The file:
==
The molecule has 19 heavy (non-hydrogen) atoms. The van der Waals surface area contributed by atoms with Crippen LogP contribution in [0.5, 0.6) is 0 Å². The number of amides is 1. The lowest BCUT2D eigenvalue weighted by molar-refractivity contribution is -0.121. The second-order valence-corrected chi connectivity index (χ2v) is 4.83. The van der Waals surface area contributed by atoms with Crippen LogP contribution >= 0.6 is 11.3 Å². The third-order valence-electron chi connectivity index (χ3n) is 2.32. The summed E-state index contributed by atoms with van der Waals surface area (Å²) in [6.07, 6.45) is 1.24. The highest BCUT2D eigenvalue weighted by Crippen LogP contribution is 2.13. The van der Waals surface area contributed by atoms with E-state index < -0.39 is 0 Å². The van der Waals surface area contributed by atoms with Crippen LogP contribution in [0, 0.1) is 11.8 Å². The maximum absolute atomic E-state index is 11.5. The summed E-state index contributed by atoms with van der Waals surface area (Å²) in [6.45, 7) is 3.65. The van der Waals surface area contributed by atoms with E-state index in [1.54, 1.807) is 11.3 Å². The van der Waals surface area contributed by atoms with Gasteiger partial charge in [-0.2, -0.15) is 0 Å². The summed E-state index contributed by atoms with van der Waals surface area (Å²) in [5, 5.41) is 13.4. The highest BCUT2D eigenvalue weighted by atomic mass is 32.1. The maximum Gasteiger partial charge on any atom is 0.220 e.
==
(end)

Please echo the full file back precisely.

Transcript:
The molecule has 19 heavy (non-hydrogen) atoms. The van der Waals surface area contributed by atoms with Crippen LogP contribution in [0.5, 0.6) is 0 Å². The number of amides is 1. The lowest BCUT2D eigenvalue weighted by molar-refractivity contribution is -0.121. The second-order valence-corrected chi connectivity index (χ2v) is 4.83. The van der Waals surface area contributed by atoms with Crippen LogP contribution >= 0.6 is 11.3 Å². The third-order valence-electron chi connectivity index (χ3n) is 2.32. The summed E-state index contributed by atoms with van der Waals surface area (Å²) in [6.07, 6.45) is 1.24. The highest BCUT2D eigenvalue weighted by Crippen LogP contribution is 2.13. The van der Waals surface area contributed by atoms with E-state index < -0.39 is 0 Å². The van der Waals surface area contributed by atoms with Crippen LogP contribution in [0, 0.1) is 11.8 Å². The maximum absolute atomic E-state index is 11.5. The summed E-state index contributed by atoms with van der Waals surface area (Å²) in [6.45, 7) is 3.65. The van der Waals surface area contributed by atoms with E-state index in [1.54, 1.807) is 11.3 Å². The van der Waals surface area contributed by atoms with Gasteiger partial charge in [-0.2, -0.15) is 0 Å². The summed E-state index contributed by atoms with van der Waals surface area (Å²) in [5, 5.41) is 13.4. The highest BCUT2D eigenvalue weighted by atomic mass is 32.1. The maximum Gasteiger partial charge on any atom is 0.220 e.